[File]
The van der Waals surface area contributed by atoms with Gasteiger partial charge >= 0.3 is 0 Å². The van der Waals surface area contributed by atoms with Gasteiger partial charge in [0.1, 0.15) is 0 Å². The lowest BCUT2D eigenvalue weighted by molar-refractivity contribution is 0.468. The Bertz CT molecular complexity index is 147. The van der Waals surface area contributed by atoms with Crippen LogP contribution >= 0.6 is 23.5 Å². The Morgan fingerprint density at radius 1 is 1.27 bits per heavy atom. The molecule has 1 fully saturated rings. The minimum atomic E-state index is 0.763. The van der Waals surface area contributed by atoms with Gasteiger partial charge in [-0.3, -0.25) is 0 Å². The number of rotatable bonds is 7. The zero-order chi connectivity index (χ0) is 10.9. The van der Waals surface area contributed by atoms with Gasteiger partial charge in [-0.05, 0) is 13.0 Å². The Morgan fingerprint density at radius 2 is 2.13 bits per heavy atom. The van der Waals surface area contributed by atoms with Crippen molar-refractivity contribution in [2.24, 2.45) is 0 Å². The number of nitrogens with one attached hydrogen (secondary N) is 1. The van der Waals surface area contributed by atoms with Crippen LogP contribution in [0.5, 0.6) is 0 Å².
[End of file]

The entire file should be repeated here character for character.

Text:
The van der Waals surface area contributed by atoms with Gasteiger partial charge >= 0.3 is 0 Å². The van der Waals surface area contributed by atoms with Gasteiger partial charge in [0.1, 0.15) is 0 Å². The lowest BCUT2D eigenvalue weighted by molar-refractivity contribution is 0.468. The Bertz CT molecular complexity index is 147. The van der Waals surface area contributed by atoms with Crippen LogP contribution >= 0.6 is 23.5 Å². The Morgan fingerprint density at radius 1 is 1.27 bits per heavy atom. The molecule has 1 fully saturated rings. The minimum atomic E-state index is 0.763. The van der Waals surface area contributed by atoms with Gasteiger partial charge in [-0.3, -0.25) is 0 Å². The number of rotatable bonds is 7. The zero-order chi connectivity index (χ0) is 10.9. The van der Waals surface area contributed by atoms with Gasteiger partial charge in [-0.05, 0) is 13.0 Å². The Morgan fingerprint density at radius 2 is 2.13 bits per heavy atom. The van der Waals surface area contributed by atoms with Crippen molar-refractivity contribution in [2.24, 2.45) is 0 Å². The number of nitrogens with one attached hydrogen (secondary N) is 1. The van der Waals surface area contributed by atoms with Crippen LogP contribution in [0.5, 0.6) is 0 Å².